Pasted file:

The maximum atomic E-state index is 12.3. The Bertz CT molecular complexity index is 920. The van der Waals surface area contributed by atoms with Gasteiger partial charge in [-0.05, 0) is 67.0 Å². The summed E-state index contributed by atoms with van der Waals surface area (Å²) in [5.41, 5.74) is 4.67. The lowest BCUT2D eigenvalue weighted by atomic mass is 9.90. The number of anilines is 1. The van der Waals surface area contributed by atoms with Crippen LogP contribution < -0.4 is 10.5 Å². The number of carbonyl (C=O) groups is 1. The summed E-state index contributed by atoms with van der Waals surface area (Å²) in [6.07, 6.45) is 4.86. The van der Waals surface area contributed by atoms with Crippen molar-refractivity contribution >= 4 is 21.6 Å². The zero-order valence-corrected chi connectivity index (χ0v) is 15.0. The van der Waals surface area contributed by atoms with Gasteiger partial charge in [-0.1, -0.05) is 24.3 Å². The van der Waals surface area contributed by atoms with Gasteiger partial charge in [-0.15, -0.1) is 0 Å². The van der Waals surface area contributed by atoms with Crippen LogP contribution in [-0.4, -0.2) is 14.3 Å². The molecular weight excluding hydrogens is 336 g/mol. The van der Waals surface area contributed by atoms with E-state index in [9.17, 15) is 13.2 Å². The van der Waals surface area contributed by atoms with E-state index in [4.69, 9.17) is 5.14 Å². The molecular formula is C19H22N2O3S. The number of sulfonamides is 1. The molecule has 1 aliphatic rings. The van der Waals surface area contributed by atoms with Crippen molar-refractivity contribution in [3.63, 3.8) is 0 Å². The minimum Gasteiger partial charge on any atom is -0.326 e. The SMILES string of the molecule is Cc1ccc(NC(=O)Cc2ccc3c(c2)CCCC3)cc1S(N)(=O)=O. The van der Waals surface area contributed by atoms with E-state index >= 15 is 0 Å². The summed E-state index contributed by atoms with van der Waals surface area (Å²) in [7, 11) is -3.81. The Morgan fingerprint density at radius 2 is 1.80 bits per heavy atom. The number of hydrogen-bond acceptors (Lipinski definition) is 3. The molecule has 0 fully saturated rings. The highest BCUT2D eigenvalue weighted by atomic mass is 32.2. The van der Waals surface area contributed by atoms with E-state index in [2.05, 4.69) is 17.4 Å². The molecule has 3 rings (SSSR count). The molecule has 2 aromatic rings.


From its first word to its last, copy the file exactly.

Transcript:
The maximum atomic E-state index is 12.3. The Bertz CT molecular complexity index is 920. The van der Waals surface area contributed by atoms with Gasteiger partial charge in [-0.05, 0) is 67.0 Å². The summed E-state index contributed by atoms with van der Waals surface area (Å²) in [5.41, 5.74) is 4.67. The lowest BCUT2D eigenvalue weighted by atomic mass is 9.90. The number of anilines is 1. The van der Waals surface area contributed by atoms with Crippen LogP contribution < -0.4 is 10.5 Å². The number of carbonyl (C=O) groups is 1. The summed E-state index contributed by atoms with van der Waals surface area (Å²) in [6.07, 6.45) is 4.86. The van der Waals surface area contributed by atoms with Crippen molar-refractivity contribution >= 4 is 21.6 Å². The zero-order valence-corrected chi connectivity index (χ0v) is 15.0. The van der Waals surface area contributed by atoms with Gasteiger partial charge in [-0.1, -0.05) is 24.3 Å². The van der Waals surface area contributed by atoms with Gasteiger partial charge in [-0.15, -0.1) is 0 Å². The van der Waals surface area contributed by atoms with Crippen LogP contribution in [-0.4, -0.2) is 14.3 Å². The molecular weight excluding hydrogens is 336 g/mol. The van der Waals surface area contributed by atoms with E-state index in [9.17, 15) is 13.2 Å². The van der Waals surface area contributed by atoms with E-state index in [4.69, 9.17) is 5.14 Å². The molecular formula is C19H22N2O3S. The number of sulfonamides is 1. The molecule has 1 aliphatic rings. The van der Waals surface area contributed by atoms with Crippen molar-refractivity contribution in [3.63, 3.8) is 0 Å². The minimum Gasteiger partial charge on any atom is -0.326 e. The SMILES string of the molecule is Cc1ccc(NC(=O)Cc2ccc3c(c2)CCCC3)cc1S(N)(=O)=O. The van der Waals surface area contributed by atoms with E-state index >= 15 is 0 Å². The summed E-state index contributed by atoms with van der Waals surface area (Å²) in [7, 11) is -3.81. The Morgan fingerprint density at radius 2 is 1.80 bits per heavy atom. The number of hydrogen-bond acceptors (Lipinski definition) is 3. The molecule has 0 fully saturated rings. The highest BCUT2D eigenvalue weighted by atomic mass is 32.2. The van der Waals surface area contributed by atoms with E-state index in [2.05, 4.69) is 17.4 Å². The molecule has 3 rings (SSSR count). The molecule has 2 aromatic rings.